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From High-Level Component-Based Models to Distributed Implementations

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ACM/IEEE International Conference on Embedded Software (EMSOFT)
Although distributed systems are widely used nowadays, their implementation and deployment is still a time-consuming, error-prone, and hardly predictive task. In this paper, we propose a methodology for producing automatically efficient and correct-by-construction distributed implementations by starting from a high-level model of the application software in BIP. BIP (Behavior, Interaction, Priority) is a component-based framework with formal semantics that rely on multi-party interactions for synchronizing components and dynamic priorities for scheduling between interactions. Our methodology transforms arbitrary BIP models into Send/Receive BIP models, directly implementable on distributed execution platforms. The transformation consists of (1) breaking atomicity of actions in atomic components by replacing strong synchronizations with asynchronous Send/Receive interactions; (2) inserting several distributed controllers that coordinate execution of interactions according to a user-defined partition, and (3) augmenting the model with a distributed algorithm for handling conflicts between controllers. The obtained Send/Receive BIP models are proven observationally equivalent to the initial models. Hence, all the functional properties are preserved by construction in the implementation. Moreover, Send/Receive BIP models can be used to automatically derive distributed implementations. Currently, it is possible to generate stand-alone C++ implementations using either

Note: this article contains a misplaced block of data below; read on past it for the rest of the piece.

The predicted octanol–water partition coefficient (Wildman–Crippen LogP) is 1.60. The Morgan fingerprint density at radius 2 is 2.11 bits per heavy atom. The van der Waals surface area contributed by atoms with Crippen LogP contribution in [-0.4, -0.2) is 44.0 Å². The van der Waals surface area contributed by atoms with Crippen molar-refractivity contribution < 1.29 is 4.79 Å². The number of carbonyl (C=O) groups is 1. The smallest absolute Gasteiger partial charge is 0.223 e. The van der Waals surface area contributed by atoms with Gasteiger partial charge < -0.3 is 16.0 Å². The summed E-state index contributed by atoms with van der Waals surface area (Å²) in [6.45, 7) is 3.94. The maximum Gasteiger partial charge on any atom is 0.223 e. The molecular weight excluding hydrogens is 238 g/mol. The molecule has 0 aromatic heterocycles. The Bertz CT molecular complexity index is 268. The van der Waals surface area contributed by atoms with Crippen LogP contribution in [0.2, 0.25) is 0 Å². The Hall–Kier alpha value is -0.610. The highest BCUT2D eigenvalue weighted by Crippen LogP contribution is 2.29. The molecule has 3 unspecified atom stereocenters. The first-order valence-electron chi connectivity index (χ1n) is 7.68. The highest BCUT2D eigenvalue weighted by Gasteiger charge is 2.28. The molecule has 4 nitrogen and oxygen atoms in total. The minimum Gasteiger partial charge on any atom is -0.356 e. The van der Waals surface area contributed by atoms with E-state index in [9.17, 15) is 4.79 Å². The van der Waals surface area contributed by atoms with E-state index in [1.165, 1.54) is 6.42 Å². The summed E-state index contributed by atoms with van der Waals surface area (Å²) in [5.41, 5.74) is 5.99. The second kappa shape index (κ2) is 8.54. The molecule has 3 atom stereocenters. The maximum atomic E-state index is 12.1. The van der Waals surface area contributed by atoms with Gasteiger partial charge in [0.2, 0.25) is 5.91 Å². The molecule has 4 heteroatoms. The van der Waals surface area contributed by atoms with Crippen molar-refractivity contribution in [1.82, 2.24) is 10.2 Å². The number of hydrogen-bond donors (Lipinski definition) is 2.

TCP sockets for conventional communication, or MPI implementation, for deployment on multi-core platforms. This method is fully implemented. We report concrete results obtained under different scenarios (i.e., partitioning of interactions and choice of algorithm for distributed conflict resolution).